This huge outlay of resources has little to do with producing better or more nutritious food as much processed food has little to no nutritional value.  Instead there is a constant emphasis on consuming more, a direct assault on good health.  The role excessive sugar continues to play in current health epidemics including obesity, diabetes and cardiovascular disease has become well known. 

The current administration in the US has launched an unusually concerted effort to reform food industry practices, for example by reducing the availability of junk food in schools and preparing the groundwork for soda taxes and increasingly strict rules for nutritional labeling.  Yet this is still missing the mark. 

Stronger measures should be taken to reduce the destructive influence of big food companies and these should be tied to directly reducing or removing their incentives to do harm, not just in the US but in other countries as well.  For one, policies should encourage the production and distribution of whole foods rather than highly refined processed products.  Such products should instead go the way of tobacco – stigmatized, yet still available at a high price for those who understand the risks, with the aim of moderating and marginalizing their use.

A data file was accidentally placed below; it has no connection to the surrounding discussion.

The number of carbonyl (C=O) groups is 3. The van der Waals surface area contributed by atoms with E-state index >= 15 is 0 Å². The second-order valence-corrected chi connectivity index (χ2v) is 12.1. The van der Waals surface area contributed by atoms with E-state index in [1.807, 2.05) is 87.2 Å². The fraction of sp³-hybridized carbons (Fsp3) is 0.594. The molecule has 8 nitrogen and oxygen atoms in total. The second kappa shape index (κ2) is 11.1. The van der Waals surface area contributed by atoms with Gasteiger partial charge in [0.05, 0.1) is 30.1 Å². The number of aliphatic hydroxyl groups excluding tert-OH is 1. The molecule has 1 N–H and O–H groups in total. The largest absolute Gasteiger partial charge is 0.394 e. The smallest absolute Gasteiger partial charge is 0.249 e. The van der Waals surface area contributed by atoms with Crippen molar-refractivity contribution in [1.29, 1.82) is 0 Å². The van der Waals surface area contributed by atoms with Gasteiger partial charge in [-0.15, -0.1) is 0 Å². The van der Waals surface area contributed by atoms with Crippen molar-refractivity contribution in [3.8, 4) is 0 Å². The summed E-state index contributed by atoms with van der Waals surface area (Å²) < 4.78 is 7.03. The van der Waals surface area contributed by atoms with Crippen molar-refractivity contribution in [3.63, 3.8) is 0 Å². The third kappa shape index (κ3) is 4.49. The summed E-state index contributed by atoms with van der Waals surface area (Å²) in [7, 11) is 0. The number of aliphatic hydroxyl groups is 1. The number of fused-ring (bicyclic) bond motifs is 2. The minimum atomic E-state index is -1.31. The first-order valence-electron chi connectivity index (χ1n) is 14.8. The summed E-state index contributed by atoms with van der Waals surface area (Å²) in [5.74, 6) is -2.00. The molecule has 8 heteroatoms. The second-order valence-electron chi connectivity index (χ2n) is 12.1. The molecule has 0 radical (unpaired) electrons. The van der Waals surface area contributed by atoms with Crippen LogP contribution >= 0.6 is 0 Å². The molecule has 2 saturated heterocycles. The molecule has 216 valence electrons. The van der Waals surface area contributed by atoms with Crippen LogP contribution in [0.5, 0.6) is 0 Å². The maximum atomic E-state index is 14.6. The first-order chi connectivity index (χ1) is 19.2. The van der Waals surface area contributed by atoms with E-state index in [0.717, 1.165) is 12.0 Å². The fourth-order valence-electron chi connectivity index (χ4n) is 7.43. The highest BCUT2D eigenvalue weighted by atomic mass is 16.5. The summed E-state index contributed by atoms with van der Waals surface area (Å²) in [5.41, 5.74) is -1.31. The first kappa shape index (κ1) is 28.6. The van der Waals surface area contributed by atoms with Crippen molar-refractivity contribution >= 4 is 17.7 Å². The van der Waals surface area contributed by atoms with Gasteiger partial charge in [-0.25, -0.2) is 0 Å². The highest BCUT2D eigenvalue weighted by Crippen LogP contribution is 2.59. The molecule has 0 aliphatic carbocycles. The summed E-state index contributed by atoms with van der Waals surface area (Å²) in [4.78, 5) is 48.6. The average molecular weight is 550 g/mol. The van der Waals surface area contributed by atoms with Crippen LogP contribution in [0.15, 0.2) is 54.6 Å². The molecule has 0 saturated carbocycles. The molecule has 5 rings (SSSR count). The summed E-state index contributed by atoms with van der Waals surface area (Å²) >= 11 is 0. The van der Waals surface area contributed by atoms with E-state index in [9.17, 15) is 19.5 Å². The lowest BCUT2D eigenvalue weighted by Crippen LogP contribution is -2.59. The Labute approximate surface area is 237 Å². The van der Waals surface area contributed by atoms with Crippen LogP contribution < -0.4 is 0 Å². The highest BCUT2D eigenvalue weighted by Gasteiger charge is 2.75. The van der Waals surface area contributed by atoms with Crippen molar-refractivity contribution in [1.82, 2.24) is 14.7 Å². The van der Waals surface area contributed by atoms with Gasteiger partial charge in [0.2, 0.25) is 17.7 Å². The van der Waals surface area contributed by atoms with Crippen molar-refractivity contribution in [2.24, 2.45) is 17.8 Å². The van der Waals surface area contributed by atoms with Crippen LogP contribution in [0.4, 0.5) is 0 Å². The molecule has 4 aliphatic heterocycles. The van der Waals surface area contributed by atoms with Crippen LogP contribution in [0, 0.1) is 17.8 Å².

Whole foods offer smaller margins than creatively engineered and industrially processed foods and so there may be less obvious opportunities for profit.  Governments should support and even subsidize those who are in the business of selling less or non-refined foods, in order to make them accessible to a broader range of consumers and to encourage other companies to follow suit.  It is telling that the most highly processed unhealthy food products – soda, crisps, biscuits, sweets – are also the cheapest and most available to consumers at the lowest socio-economic classes in modern societies.  Governments should make it their priority to make unhealthy food less accessible than healthier choices, not more.  Subsidies for companies selling produce and whole packaged foods could improve access to currently underserved regions. To improve ease of access, retailers selling nutritious foods in affluent areas could be required to also serve lower income areas as part of their license to operate.